The Association has retrieved the music of Vittorio Gnecchi that had been lost and forgotten. It has revised it re-editing the scores and made them available for new performances in Italy and abroad. The opera Cassandra was given on the opening night of the Festival of Montpellier and Radio France on July 13, 2000. In 2007 Cassandra together with Strauss' Electra was performed on the opening night of the 2007 season of the Deutsche Oper Berlin and it has since been rescheduled several times, in 2010 with a new director and cast.
The Missa Salisburgensis has been repeatedly performed in Italy in Verderio Superiore, Caravaggio and Rome.
The Association intends to revise the archives to which new documents and music have been added and to publish a revised and updated edition of the book "Il caso Cassandra" by Marco Iannelli.

The Association plans to convert all the music scores into digital format so as to make them easily available for new performances.
The Association will increase its activity in advertising and promoting the music.
The book can be published before Christmas 2010, the digitalization will begin in January 2011 and it will take three years.
The project will be carried out in the years 2010-2011-2012.

The musical work of Vittorio Gnecchi
Theatre Operas:
• Virtù d'Amore (1896), pastorale in two acts by M. Rossi Bozzotti
• Cassandra (1904), musical dramma in a prologue and two acts by L. Illica e V. Gnecchi
• La Rosiera (1909), tragic idillio in three acts by C. Zangarini e V. Gnecchi
• Judith (1914-1952), musical drama in three acts by L. Illica
Ballets:
• Atalanta (1929)
Compositions for great orchestra:
• Epinicio (1910), unpublished
• Heroic Poem, Notte nel campo di Oloferne (1932)
• Tempo of Symphony in D flat
Sacred Choral compositions:
• Missa Saliburgensis (1933), per soprano, choir and orchestra
• Cantata Biblica (1934), per soprano, baritone, choir and orchestra
• Salve, Regina!, per soprano, choir and orchestra
• Sacro Convivium, per soprano, choir and orchestra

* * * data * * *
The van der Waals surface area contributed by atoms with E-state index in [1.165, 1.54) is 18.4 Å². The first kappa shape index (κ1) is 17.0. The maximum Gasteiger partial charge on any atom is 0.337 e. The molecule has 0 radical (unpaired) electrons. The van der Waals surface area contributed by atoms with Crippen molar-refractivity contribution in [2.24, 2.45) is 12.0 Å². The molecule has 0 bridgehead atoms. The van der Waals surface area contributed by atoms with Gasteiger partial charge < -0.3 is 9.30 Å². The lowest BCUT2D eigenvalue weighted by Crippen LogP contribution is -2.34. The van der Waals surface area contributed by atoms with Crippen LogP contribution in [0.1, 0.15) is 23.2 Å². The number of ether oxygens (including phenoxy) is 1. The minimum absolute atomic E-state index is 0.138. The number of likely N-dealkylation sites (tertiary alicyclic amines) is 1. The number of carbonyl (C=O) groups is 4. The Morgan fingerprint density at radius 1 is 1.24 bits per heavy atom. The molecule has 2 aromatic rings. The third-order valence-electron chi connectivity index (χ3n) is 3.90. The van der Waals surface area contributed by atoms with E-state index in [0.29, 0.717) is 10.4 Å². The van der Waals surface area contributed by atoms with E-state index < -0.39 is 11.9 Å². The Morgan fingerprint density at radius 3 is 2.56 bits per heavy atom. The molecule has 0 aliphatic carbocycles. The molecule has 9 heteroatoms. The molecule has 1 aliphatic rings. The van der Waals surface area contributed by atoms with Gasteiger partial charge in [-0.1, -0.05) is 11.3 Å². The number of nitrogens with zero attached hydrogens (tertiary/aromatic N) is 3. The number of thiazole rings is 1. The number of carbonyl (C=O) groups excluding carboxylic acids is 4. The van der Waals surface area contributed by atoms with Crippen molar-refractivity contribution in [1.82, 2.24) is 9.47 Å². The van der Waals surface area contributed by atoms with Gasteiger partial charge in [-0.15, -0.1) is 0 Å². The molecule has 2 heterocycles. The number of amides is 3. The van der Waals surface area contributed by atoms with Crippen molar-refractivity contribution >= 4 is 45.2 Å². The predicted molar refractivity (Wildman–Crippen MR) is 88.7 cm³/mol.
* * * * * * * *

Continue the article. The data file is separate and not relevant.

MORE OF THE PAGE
• Ave Maria, per three solos, organ and orchestra
Small orchestra compositions:
• Invocazione Italica, march
• Pavane
• Piccola Madre, romanza
Chamber music:
• Adagio, per violin and piano
• Preghiera, per violin and piano
• Adagio, per cello e piano
• Adagio, per violin, cello and piano
• Dance and Greek Rites, per violin, cello and piano
• Andante Religioso, per violin, cello and piano
• March, per violin, cello and organ
• Ouverture, per two pianos
• Sei Romanze per voice (canto) e piano
• Pastorale, per voice (canto) e piano (with trascription for small orchestra)

 

The Association was founded in 1998 with the specific purpose of recovering and promoting the music of Vittorio Gnecchi Ruscone, one of the masters of early XX century music, whose work had been forgotten and had not been executed for years.
The Association has retrieved the music of Vittorio Gnecchi that had been lost and forgotten. It has revised it re-editing the scores and made them available for new performances in Italy and abroad. The opera Cassandra was given on the opening night of the Festival of Montpellier and Radio France on July 13, 2000. In 2007 Cassandra together with Strauss' Electra was performed on the opening night of the 2007 season of the Deutsche Oper Berlin and it has since been rescheduled several times, in 2010 with a new director and cast.
The Missa Salisburgensis has been repeatedly performed in Italy in Verderio Superiore, Caravaggio and Rome.